Green meets grey as students rise to the challenge of IoT

Some of you may have seen that last week was the second annual Thames Valley Tech Week. The event sought to promote next generation digital skills and is organised and promoted by ConnectTVT–a local body that connects the Thames Valley's fast-growing entrepreneurial ecosystem and digital economy.

One successful event run as part of the week was called Green meets Grey. This was run across sites in Reading, Newbury and Slough and pairs teams of young people aged 14-24 (the greens) with local business leaders (the greys). The greys then mentor the greens as they learn about the internet of thing (IoT). Loubna Berkani from our IoT Solutions Group was more than happy to step in as a “grey” at the Reading session, although she only just falls outside the green age bracket herself!

The day began with two short videos on IoT from Intel and Telefonica. It was soon apparent that many of the young people realized they were familiar with the technologies, but perhaps not with more advanced concepts like data analytics and gateways.


Loubna says, “At the start of the day most of the students didn’t know what IoT was. And if they did, they couldn’t define it exactly.”

The rest of the morning was then split into smaller workshops where the teams explored ideas. They worked to develop a profile of someone who could benefit from the IoT, and spent time working out how to make their life easier through technology. This all centred on the question: what will Reading look like in 2020?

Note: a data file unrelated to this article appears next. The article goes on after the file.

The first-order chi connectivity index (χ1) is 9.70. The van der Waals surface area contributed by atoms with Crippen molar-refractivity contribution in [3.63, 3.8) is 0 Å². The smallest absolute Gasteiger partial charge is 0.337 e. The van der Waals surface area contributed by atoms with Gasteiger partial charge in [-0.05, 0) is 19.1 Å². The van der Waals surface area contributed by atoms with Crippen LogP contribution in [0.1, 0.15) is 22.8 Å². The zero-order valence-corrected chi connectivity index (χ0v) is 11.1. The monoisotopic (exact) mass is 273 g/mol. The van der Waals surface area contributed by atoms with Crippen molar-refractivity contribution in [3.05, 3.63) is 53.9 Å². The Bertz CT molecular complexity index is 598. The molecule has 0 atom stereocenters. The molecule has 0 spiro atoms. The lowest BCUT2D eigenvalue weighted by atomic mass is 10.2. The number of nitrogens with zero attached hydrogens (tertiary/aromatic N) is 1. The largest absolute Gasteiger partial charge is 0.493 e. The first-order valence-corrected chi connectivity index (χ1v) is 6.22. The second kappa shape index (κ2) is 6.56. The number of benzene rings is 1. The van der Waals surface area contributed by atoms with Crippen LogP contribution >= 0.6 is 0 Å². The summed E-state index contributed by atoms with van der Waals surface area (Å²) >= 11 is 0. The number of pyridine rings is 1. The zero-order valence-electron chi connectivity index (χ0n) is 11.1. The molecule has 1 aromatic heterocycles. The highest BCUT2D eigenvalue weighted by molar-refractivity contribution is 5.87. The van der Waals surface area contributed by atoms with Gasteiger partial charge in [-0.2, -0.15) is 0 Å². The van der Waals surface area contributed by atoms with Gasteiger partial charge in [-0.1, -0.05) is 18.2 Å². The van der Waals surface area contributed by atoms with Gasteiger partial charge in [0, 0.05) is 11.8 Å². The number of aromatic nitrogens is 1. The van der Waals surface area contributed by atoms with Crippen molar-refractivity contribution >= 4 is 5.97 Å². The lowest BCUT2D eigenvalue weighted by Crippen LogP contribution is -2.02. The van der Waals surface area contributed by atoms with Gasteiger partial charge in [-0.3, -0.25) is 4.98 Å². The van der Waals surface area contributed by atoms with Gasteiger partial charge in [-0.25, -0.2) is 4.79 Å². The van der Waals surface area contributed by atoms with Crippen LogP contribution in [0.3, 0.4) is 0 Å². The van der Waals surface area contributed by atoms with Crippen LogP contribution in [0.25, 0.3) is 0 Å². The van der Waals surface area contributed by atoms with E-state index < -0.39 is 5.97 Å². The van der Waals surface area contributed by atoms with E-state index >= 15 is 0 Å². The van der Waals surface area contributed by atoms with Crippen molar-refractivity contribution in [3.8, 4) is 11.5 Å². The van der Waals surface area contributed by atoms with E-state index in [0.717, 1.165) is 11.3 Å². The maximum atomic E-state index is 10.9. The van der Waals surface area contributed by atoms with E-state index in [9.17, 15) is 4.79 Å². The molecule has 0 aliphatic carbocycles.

“When we told the students that they would be pitching their solution at the end of the day they looked at me as if to say, ‘It’s not gonna happen!’ says Loubna. “But because the day was structured into smaller modules, with each aspect introduced gradually, by the afternoon they were doing everything by themselves. They came with very little knowledge and left with a solution – it was amazing!”

Her team – calling themselves Online – designed an IoT system with their grandparents in mind. They noticed that while older people might not be as mobile as they once were, they still need – and want – to get out of the house. Online’s solution is based on a smart wristband that contained personal and medical data, as well as information about family contacts. The wristband could call a driverless car to take the user to a destination of their choice and also measured and recorded basic medical information like body temperature and heartbeat.

This impressed the jury so much that it won first prize: a six-month mentorship from Telefonica plus £300 to put towards developing the project. Loubna’s team joked that the first thing they would do with the money would be to pay a data scientist, proving they had business acumen as well as technical creativity.

Thanks to Loubna, ConnectTVT, and to Mark Mason from Design Thinking who ran the day.

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